WOOLEN textiles are found in Southern Turkey.
COTTON is grown and woven into cloth in India, Pakistan, and Eastern Africa. FLAX is grown & woven into LINEN fabric in Egypt.
SILK cloth is woven from the cocoons of silkworms in China.
Textiles are woven in India, Pakistan, Central Europe, and the Middle East. China is spinning and weaving silk into fine brocade and damask fabrics. Silk fabrics are also made in Persia, Syria, and Japan. Spinning of wool & cotton fibers into yarn was done by hand using a distaff (stick) and a bowl in which to spin the stick. The loom is of ancient origin.
The Great Wheel is developed in India for spinning cotton into yarn. The Great Wheel is used in Europe by the Middle Ages.
England, France & Spain are making woolen textiles.
American Indians (Pueblos) are growing & weaving COTTON into cloth.
Development of textile production in England and throughout Europe. Carding and weaving of cotton or wool is done at home or in guilds (cottage industry). Waterpower, used since ancient times only to grind grains and irrigate land, is now harnessed to run machines for the developing the textile industry in England.
The Hosiery knitting machine is invented by William Lee in England.
American Colonies begin growing and exporting cotton primarily back to England.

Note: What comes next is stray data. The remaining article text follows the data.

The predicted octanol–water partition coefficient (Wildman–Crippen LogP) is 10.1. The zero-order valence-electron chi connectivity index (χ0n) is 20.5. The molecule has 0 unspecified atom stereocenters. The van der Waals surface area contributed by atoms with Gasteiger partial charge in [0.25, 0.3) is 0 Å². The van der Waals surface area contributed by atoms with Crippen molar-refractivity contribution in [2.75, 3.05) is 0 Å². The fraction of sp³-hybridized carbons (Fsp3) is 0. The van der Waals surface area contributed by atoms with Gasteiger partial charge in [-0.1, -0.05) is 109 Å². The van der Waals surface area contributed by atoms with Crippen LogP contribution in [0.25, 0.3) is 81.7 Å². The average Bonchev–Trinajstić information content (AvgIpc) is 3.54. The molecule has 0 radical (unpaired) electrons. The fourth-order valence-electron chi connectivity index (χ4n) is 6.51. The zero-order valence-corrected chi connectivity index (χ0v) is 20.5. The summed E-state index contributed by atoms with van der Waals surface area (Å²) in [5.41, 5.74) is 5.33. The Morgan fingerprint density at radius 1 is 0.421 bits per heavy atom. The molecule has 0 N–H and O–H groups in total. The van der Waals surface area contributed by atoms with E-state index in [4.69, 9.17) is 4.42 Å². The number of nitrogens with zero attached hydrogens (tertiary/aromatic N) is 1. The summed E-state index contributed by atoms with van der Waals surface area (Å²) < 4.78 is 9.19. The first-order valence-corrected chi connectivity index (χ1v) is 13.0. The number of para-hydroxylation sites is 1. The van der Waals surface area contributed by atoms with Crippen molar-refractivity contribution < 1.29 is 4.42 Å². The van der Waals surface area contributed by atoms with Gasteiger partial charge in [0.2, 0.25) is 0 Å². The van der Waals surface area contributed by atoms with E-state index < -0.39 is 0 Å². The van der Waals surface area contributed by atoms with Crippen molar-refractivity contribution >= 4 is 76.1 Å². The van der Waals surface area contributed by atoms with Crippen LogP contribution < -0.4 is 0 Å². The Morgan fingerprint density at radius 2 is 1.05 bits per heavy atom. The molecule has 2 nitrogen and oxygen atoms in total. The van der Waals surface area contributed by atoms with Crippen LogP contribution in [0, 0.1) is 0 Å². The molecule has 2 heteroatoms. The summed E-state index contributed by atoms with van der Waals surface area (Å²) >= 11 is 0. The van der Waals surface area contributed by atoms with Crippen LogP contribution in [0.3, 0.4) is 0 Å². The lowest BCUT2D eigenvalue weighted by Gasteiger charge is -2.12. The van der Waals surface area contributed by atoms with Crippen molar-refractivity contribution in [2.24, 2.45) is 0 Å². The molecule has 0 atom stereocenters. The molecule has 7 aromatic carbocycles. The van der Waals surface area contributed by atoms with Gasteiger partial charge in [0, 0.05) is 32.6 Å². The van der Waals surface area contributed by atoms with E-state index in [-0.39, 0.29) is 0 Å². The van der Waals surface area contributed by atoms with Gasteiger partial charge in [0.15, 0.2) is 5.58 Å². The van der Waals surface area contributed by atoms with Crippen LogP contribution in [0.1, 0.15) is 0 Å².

England builds factories for power spinning and weaving of cloth.
Rhode Island develops a cotton industry dependent on Southern plantation cotton-grown and cleaned by enslaved labor. Massachusetts builds textile mills.
Slater Mill built by Samuel Slater in Rhode Island becomes the first water-powered spinning mill in America.
The Cotton Gin is invented by Eli Whitney to speed up production of removal of seeds from cotton fiber.
The first successful power loom is built by William Gilmore & David Wilkinson of England.
A textile mill city is built in Lowell, Massachusetts along the Merrimack River, modeled after the textile mill cities of England. Nine large brick textile mills, six miles of canals, machine shops, worker housing and churches are built. Thousands of people were employed in Lowell.
The turbine is first developed in 1827, and it eventually replaces the water wheel in the late1800’s, making waterpower more efficient.
First steam locomotive is built in the United States.
Southern textile mills develop along the waterways of the southern states, and following the American Civil War in 1865, the textile industry shifts more to the south as a result of the primary location source of cotton, less expensive production costs, a hungry workforce primarily made of women and children to work in the mills, while men built the structures, maintained the machinery, and continued to tend to the farms. Former enslaved Americans work in the mill system, but perform much of the loading and unloading of raw and finished products.
Railroads are built throughout the eastern United States, but are not fully developed until after the American Civil War. As other power sources become available to include steam and coal, factories no longer need to remain along the rivers, and new factories are built along the rail lines gaining an advantage over those existing mills, which began on the rivers.
George Franks Ivey teaches the first textile course at North Carolina State University.
The Cone brothers construct White Oak Cotton Mills in Greensboro. By 1908 it becomes the world’s largest denim manufacturer. The heavy-duty blue denim fabric produced by the mills managed by Moses Cone ultimately gave him the title “Denim King”.